The attack on Hershel’s farm in “Beside the Dying Fire” draws on a century of heroic last stands, of desperate settlers attempting to fight off attackers with superior numbers (be they outlaws or Indians), defending the home, the last outpost of civilization, from the savage assault. There’s more than a little of Mad Max II: The Road Warrior in the staging of the attack and defense as well.

Spoiler alert!

The survivors are vanquished, the farm lost, and the still living members of the group once more on the road. In the showdown with Shane, Rick is forced to kill him, and the full  effect of that killing is still to be seen. In Rick’s final speech of the season, he chastises his fellow survivors, and declares that the group is no longer “a democracy.” That Andrew Lincoln’s performance and Rick’s speech channels the performance and speech patterns (and thought processes) of Jon Bernthal’s Shane suggests that Rick may have lost more in the fight with Shane than his best friend.

Beyond Oregon Trail: Digital Narratives of the U.S. West, Proposed Panel for the 2012 Western Literature Association Conference

Beyond Oregon Trail: Digital Narratives of the U.S. West

In science fiction and fantasy, technology often overtakes humanity and causes a loss of what is “real” and tactile. Our panel explores how the digital realm provides a forum for narratives of the U.S. West to be shaped and adapted with consequences in the world outside computers. The presentation of research will take the form of a discussion based panel. No papers will be read.
Possible topics include:
• How technology reshapes memory.
• The role of libraries as preservers of the past and moderators for shifting narratives.
• Computer games and digital environments of the West.
• How the digital world is directly impacting cultural perceptions of the U.S. West.

To submit, please send a 250 word abstract and a CV to session organizer Pamela Pierce at pampierc@indiana.edu by May 15, 2012.

Panel at Modernist Studies Conference (CFP)

For a proposed panel at the 2012 Modernist Studies Association conference in Las Vegas.

“A Society to Match The Scenery:” Spectacle and Western American Modernisms

Proposed Panel for 2012 Modernist Studies Association: Modernism and Spectacle

                                Las Vegas, NV Oct. 18-21

We are seeking papers for a panel will focus on the relationship between Western American cultural production, transnational modernism, and the spectacle.  The rise of modernism was coeval with the rise of Turnerian historiography in the United States: first delivered as a paper at the American Historical Association’s annual conference in the World’s Fair of 1892, and published in book form for the first time in 1920, Frederick Jackson Turner’s “frontier thesis” posited that the frontier produced the material conditions that forged “the American character,” and that the frontier’s closing in 1890 meant an uncertain future for American life.  As Turnerian historiography argued that the historical significance of the U.S. West was declining, however, the West became an increasingly significant space for cultural representation as the nation came to define itself through the epic narratives and spectacular landscapes of the mythic West in the early 20th century.  This panel will consider how modernist cultural production in the U.S. represented the “post-frontier” U.S. West, a site where the nation is “thrown back on itself” (Turner), as a “a world that is really turned upside down” (Debord).  We welcome papers from disciplines including English, comparative literature, history, art history, and American studies.  Possible topics include:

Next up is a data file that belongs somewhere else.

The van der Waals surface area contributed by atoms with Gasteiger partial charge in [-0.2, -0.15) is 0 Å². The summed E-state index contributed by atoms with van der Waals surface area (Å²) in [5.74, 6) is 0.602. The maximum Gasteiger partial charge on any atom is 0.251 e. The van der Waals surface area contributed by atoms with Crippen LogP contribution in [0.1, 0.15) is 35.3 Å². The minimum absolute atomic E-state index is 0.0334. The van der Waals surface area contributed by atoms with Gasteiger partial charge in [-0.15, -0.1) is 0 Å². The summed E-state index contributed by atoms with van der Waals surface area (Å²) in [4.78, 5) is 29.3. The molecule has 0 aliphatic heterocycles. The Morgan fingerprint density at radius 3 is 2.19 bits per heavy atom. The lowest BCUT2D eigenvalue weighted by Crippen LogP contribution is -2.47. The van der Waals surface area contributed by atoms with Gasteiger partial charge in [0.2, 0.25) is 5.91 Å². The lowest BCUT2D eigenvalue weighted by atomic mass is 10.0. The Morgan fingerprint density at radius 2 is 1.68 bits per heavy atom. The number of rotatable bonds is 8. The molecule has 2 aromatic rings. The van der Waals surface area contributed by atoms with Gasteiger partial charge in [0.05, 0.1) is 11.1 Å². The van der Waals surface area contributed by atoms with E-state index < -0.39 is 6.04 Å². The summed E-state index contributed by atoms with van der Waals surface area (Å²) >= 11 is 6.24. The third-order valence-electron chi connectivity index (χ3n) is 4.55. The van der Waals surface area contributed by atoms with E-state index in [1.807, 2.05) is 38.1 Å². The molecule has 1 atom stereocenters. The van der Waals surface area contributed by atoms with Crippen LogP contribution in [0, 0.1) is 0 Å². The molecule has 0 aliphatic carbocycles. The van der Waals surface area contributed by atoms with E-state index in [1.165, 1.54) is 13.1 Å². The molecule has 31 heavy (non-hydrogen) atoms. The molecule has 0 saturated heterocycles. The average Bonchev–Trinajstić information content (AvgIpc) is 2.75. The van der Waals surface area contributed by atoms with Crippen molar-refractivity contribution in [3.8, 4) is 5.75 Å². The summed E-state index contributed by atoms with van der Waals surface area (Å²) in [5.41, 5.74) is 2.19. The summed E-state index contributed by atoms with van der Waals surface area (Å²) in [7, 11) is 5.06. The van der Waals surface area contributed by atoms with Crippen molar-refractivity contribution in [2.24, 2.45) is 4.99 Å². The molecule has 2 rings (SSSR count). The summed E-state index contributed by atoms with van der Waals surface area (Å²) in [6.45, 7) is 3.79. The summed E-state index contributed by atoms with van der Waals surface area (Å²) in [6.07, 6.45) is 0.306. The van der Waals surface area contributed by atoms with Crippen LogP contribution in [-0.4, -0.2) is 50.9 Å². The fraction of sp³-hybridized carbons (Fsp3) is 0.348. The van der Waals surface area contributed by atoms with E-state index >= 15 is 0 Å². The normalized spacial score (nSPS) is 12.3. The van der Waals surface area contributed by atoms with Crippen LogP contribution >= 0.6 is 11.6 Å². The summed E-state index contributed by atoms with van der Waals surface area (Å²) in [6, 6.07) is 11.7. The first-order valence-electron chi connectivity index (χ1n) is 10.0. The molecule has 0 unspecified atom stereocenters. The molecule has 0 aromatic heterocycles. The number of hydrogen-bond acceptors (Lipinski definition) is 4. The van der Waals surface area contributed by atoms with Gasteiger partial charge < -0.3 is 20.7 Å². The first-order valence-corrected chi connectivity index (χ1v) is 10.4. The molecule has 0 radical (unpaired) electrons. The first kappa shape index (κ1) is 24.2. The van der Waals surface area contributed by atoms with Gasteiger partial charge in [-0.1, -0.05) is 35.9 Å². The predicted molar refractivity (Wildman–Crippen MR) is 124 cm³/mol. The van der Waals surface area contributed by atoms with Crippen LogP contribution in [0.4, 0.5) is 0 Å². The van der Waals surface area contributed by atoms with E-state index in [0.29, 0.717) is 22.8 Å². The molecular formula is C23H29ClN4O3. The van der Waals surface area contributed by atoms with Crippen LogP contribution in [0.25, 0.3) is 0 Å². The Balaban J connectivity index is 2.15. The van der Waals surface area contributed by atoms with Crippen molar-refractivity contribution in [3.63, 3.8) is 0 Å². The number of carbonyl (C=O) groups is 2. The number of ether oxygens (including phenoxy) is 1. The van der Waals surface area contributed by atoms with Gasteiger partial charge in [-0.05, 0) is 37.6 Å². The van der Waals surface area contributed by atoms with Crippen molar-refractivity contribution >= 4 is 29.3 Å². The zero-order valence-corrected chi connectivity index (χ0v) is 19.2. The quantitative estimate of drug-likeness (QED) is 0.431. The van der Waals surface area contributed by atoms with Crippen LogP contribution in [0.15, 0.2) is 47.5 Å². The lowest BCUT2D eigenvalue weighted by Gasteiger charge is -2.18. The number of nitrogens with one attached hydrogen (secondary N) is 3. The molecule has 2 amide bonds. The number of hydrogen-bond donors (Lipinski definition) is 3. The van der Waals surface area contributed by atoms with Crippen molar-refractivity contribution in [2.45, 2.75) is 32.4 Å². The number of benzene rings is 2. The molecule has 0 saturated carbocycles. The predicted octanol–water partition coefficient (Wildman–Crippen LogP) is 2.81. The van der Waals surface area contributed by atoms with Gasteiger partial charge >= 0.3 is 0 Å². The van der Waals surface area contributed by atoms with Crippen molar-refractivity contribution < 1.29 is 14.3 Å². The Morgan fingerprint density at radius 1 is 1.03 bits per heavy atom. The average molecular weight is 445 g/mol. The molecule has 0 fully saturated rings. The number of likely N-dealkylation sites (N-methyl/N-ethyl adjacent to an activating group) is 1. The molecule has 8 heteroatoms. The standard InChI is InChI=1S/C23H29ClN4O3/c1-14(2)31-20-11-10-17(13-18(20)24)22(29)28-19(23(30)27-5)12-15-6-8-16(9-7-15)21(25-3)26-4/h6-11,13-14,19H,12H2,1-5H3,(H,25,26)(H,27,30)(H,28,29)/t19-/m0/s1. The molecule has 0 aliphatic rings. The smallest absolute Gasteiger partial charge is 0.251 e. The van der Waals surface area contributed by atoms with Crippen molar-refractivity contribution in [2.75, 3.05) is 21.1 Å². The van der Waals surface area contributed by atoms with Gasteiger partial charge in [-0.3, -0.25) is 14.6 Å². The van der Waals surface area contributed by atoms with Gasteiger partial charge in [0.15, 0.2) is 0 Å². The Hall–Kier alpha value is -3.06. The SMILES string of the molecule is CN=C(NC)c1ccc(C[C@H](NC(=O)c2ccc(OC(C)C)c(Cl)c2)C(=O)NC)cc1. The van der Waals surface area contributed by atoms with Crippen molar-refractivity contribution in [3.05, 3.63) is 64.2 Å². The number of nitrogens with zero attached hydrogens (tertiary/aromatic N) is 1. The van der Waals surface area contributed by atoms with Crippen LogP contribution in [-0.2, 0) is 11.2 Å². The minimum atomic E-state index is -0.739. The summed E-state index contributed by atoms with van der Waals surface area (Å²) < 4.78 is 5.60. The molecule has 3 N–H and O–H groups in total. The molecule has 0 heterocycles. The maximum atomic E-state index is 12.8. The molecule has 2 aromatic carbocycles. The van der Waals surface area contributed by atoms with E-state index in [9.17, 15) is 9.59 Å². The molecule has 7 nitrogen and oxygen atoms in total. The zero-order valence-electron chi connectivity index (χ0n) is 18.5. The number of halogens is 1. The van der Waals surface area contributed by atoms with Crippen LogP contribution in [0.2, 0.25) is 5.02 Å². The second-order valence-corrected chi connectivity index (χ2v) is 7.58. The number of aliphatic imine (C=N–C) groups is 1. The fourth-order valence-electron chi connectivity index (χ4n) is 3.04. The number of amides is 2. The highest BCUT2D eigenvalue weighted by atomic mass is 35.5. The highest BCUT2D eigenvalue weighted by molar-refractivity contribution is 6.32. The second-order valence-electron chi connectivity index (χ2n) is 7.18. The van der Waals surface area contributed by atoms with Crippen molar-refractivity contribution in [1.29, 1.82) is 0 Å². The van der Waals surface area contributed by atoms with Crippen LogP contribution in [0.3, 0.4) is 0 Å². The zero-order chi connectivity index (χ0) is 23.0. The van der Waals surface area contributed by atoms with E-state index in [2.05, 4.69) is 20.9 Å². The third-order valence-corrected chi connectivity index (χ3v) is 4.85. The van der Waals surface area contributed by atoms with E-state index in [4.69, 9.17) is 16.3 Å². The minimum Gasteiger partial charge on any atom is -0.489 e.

•                The role of the mythic or historical West in the writing of “high” modernist literary figures not often associated with the regionalist study of the West; e.g. F. Scott Fitzgerald, Gertrude Stein, D.H. Lawrence or Ernest Hemingway

•                The relationship of writers more often associated with Western regionalism,(e.g. Nathanael West, Willa Cather, or Mary Austin) to transnational modernism

•                Spectacle and Western landscapes in the visual cultures of U.S. modernism; e.g. the photographs of Alfred Steiglitz or the paintings of Georgia O’Keefe